Page last updated at 18:27 GMT, Friday, 27 March 2009

US rethinks Afghanistan strategy


President Obama announces futher personnel for Afghanistan

US President Barack Obama has confirmed a fundamental rethink of US strategy in Afghanistan and Pakistan to combat an "increasingly perilous" situation.

He said growing radical forces in the area posed the greatest threat to the American people and the world.

He said an extra 4,000 US personnel would train and bolster the Afghan army and police, and he would also provide support for civilian development.

Both Pakistan and Afghanistan said they welcomed the new strategy.

Pakistani President Asif Ali Zardari said it would strengthen democracy in his country, while the Afghan government said Mr Obama had recognised that the al-Qaeda threat came mainly from Pakistan, and that it was a regional problem.

Mr Obama has taken ownership of the Afghan war - in the face of deep misgivings among some of his supporters and what he acknowledges to be daunting difficulties on the ground, says the BBC's Justin Webb in Washington.

America's new president has decided he has no choice but to relaunch the Afghan offensive, our correspondent says.

Bleak picture

President Obama said his "comprehensive new strategy" was an outcome of a "careful policy review" in which military commanders and diplomats, regional governments, partners, Nato allies, NGOs and aid organisations were consulted.

President Obama outlines the strategy rethink in Afghanistan and Pakistan at the White House on Friday
So I want the American people to understand that we have a clear and focused goal: to disrupt, dismantle and defeat al-Qaeda in Pakistan and Afghanistan
Barack Obama

He painted a bleak picture of the situation, with insurgents increasing their control of territory in the region around the Afghan-Pakistan border - which he termed "the most dangerous place in the world" for the American people - and attacks rising.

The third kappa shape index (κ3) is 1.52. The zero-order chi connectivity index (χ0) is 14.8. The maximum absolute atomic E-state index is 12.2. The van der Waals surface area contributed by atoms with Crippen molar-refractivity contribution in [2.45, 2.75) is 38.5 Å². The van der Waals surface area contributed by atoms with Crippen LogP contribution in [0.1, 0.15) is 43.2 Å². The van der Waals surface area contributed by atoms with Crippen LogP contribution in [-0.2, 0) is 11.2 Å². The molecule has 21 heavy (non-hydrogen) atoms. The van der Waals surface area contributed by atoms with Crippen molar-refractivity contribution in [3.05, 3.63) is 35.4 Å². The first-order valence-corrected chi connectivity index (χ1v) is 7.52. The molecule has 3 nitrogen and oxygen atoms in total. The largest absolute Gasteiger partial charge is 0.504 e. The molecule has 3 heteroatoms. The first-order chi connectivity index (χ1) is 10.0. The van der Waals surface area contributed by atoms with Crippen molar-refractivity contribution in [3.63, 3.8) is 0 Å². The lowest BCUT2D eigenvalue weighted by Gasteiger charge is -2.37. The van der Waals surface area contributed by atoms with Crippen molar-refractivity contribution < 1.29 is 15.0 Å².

He said American strategy must relate directly to the threat posed to the Americans by al-Qaeda and its allies - who, he reminded his listeners, were behind the 9/11 attacks on American soil eight years ago.

And he said multiple intelligence estimates suggested fresh attacks on the US were being planned.

But he said targeting al-Qaeda was not only in the interests of American people, but populations around the world and Afghans themselves.

"This is not simply an American problem. Far from it," Mr Obama said.

"It is instead an international security challenge of the highest order."

He said US forces should not be in Afghanistan to "control that country or dictate its future", but to "confront our common enemy".

President Medvedev says it is 'impossible to rule Afghanistan from abroad'

In an interview before Mr Obama's speech, with the BBC's Andrew Marr, the Russian President Dmitry Medvedev said Moscow was "ready to participate in the efforts directed at putting things in order" in Afghanistan.